Rory Hagerty, a seventh grade student from Alice Deal Middle School, plants beans in USDA’s Three Sisters Garden, part of the People’s Garden on the National Mall in Washington. USDA’s Faith Based and Neighborhood Partnerships office sponsored the event. USDA photo by Bob Nichols.
USDA celebrates National Native American Heritage Month in November with a blog series focused on USDA’s support of Tribal Nations and highlighting a number of our efforts throughout Indian Country and Alaska. Follow along on the USDA blog.
For centuries, Native Americans have cultivated the soil and produced corn, beans and squash. Stories, ceremonies, songs and cultural traditions surround the annual planting, growing and harvest of gardens. Life lessons were learned throughout the gardening season. Stories of the Three Sisters refer to a tradition of interplanting corn, beans and squash in the same mound. It is a sophisticated, sustainable planting system that provided long term soil fertility and a healthy diet to generations of Native Americans. Read more »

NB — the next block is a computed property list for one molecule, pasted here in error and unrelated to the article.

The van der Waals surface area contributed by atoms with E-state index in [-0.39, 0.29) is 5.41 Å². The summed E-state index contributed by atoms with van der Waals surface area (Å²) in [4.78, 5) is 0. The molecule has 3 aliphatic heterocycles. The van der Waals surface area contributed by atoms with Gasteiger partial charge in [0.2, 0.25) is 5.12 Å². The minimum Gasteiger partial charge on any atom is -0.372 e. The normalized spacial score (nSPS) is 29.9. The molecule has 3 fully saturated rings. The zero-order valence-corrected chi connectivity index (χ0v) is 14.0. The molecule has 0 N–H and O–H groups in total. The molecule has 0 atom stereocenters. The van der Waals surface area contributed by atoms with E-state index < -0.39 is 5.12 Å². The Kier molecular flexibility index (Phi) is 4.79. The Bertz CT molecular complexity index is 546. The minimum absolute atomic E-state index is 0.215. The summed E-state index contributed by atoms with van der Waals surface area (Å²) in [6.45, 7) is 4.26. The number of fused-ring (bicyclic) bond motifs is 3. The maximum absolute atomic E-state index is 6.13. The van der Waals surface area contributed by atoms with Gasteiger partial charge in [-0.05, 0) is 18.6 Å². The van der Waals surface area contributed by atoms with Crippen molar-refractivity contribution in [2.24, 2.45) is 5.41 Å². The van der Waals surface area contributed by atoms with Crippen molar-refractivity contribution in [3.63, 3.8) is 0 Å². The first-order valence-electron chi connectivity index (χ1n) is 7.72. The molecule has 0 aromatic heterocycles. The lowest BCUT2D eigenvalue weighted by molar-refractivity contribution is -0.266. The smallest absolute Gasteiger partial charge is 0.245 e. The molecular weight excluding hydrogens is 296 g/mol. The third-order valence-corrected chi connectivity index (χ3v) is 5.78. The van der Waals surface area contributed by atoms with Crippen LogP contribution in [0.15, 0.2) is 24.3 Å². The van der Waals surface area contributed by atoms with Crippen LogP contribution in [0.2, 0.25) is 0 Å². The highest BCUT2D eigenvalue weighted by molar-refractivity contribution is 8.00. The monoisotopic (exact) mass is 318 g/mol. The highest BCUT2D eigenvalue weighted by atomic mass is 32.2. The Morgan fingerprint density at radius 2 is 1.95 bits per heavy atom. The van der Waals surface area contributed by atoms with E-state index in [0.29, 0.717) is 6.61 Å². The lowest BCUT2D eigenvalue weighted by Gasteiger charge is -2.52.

USDA StrikeForce team with partner McIntosh SEED to bring information to rural Georgia.
Today, one-in-six Americans lives in poverty, according to the U.S. Census Bureau—and 90 percent of counties with the highest poverty rates are in rural America. These are also communities with high numbers of historically underserved groups, like African Americans, Hispanics, Asian Americans and Native Americans.